the fourteenth they rested. Therefore, the Chachamim instituted that they
observe Purim on the fourteenth. The Jews in the city of Shushan, though,
were engaged in battle on both the thirteenth and the fourteenth of Adar, and
they rested only on the fifteenth. Therefore, the Chachamim instituted that
the people in Shushan always celebrate Purim on the fifteenth. Once a
different day of Purim was enacted for Shushan, the Chachamim also included
other cities that are distinguished (i.e. walled), like Shushan, in the
enactment to observe Purim on the fifteenth. Since the main miracle occurred
in Shushan, the city of Shushan observes Purim on the day of the main
miracle, the fifteenth. Likewise, distinguished cities celebrate on the day
of the main miracle, like Shushan, on the fifteenth.
The Ramban, though, is not comfortable with this explanation, because even in
Shushan the main battle occurred on the thirteenth, and they had reason to
rejoice already on the fourteenth. Thus the most fitting day to observe Purim
the following year should have been the fourteenth (along with all other
cities). Why should Shushan celebrate on the fifteenth and be different than
the rest of the Jewish people?
(b) The RAMBAN therefore suggests an entirely different approach. He explains
that the first few years after the miracle of Purim, the Chachamim had not
yet made a broad enactment for all of the Jewish people to celebrate Purim.
Nevertheless, certain groups of people celebrated Purim on their own because
they appreciated the great salvation that Hashem had granted to them.
However, only people in the open cities celebrated, because they felt their
vulnerability. There were many other people who had returned to Eretz Yisrael
during the time of Koresh, and who lived in walled, Jewish cities in Eretz
Yisrael and did not feel vulnerable. After the miracle of Purim, they did not
celebrate Purim spontaneously, because they did not feel the effects of the
salvation as much as the open cities did.
A few years later Mordechai and Esther instituted the observance of Purim and
the reading of the Megilah for *all* Jewish communities, based upon a source
that they found in the Torah (Megilah 7a, Yerushalmi Megilah 1:5). They sent
a message to all of the Jewish people, telling them to celebrate Purim no
matter where they lived. However, since the open cities had been observing
Purim since the time of the miracle out of their gratitude to Hashem,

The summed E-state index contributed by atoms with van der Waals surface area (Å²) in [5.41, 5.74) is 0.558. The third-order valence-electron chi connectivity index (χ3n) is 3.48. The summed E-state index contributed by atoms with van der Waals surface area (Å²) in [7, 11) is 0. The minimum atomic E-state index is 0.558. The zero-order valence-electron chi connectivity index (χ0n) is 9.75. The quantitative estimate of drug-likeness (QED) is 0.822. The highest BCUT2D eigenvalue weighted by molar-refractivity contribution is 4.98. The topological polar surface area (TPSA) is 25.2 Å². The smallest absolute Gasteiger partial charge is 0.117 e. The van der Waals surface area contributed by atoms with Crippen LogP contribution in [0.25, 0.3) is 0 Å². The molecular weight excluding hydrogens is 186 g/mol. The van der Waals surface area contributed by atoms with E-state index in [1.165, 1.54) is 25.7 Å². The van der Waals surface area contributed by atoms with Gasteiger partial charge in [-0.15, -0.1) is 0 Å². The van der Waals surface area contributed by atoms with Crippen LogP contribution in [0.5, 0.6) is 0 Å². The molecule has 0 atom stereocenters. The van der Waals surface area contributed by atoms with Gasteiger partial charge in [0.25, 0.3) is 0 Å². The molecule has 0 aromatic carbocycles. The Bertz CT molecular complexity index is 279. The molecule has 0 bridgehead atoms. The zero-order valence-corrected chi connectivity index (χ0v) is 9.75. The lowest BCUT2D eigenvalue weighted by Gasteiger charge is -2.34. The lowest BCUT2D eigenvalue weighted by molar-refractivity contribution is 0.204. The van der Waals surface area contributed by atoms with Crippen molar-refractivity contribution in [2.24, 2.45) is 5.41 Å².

Mordechai and Esther decided to give them their own day of celebration to
show respect for their spontaneous observance of Purim, prior to the
enactment. Moreover, Mordechai and Esther established their day of
celebrating Purim one day *before* that of the walled cities, to show respect
to the open cities. They left the walled cities to observe the day Purim on
the fifteenth of Adar, the day that Shushan rested the first year.
The Ramban brings support to this explanation from the verse (Esther 9:23)
which says that "the Jews accepted what they had *already begun to do* and
what Mordechai wrote to them to do." This implies that they had already begun
to observe Purim before Mordechai wrote to them, and now everyone, even those
in the walled cities, accepted it.
He also brings support to this explanation from the Gemara (5b), which says
that the reason walled cities are different is either because they are not
exposed or because they are protected. This also explains why our Gemara (2b)
had a Havah Amina to say that walled cities should not celebrate Purim at
The problem with this explanation is that the Mishnah says that a city has
the status of a walled city if it was walled from the times of Yehoshua.
According to the Ramban, it only matters if the city was walled from the
times of Achashverosh, because those are the cities that did not observe
Purim at first, because they did not feel that they were vulnerable!
The Ramban answers that the Chachamim established that the determining factor
be whether the city was walled in the times of Yehoshua, because most of the
Jewish people at the time of Purim were living in Eretz Yisrael (according to
the Ramban). The people in Eretz Yisrael at that time had not yet had a
chance to build up the cities and their walls. If the Chachamim would have
said that the status of a walled city is determined by whether the city was
walled during the times of Achashverosh, then Yerushalayim and all the other
cities in Eretz Yisrael would be considered open cities. In order to give
honor to Eretz Yisrael, the Chachamim chose not to put the walled cities
(that are walled today) into the category of open cities, and therefore they
made the determining factor based on the times of Yehoshua, when all of those
cities were indeed walled! (The source for this is the Yerushalmi which says
that the reason the determining factor to be considered a walled city is
whether the city was walled at the times of Yehoshua is because "Chilku Kavod
QUESTIONS: The Gemara expounds the verse, "And these days shall be remembered
and celebrated... by province and province (Medinah u'Medinah), and city and
city (v'Ir va'Ir)..." (Esther 9:28). Since the words "Medinah" and "Ir" are
repeated, it must be that the verse is teaching us that there are two types
of Medinah and two types of Ir, each with different Halachos regarding when
to read the Megilah. According to the Tana of our Mishnah, the two types of
Medinah refer to cities that were walled from the times of Yehoshua (which
read the Megilah on the fifteenth), and to cities which were walled later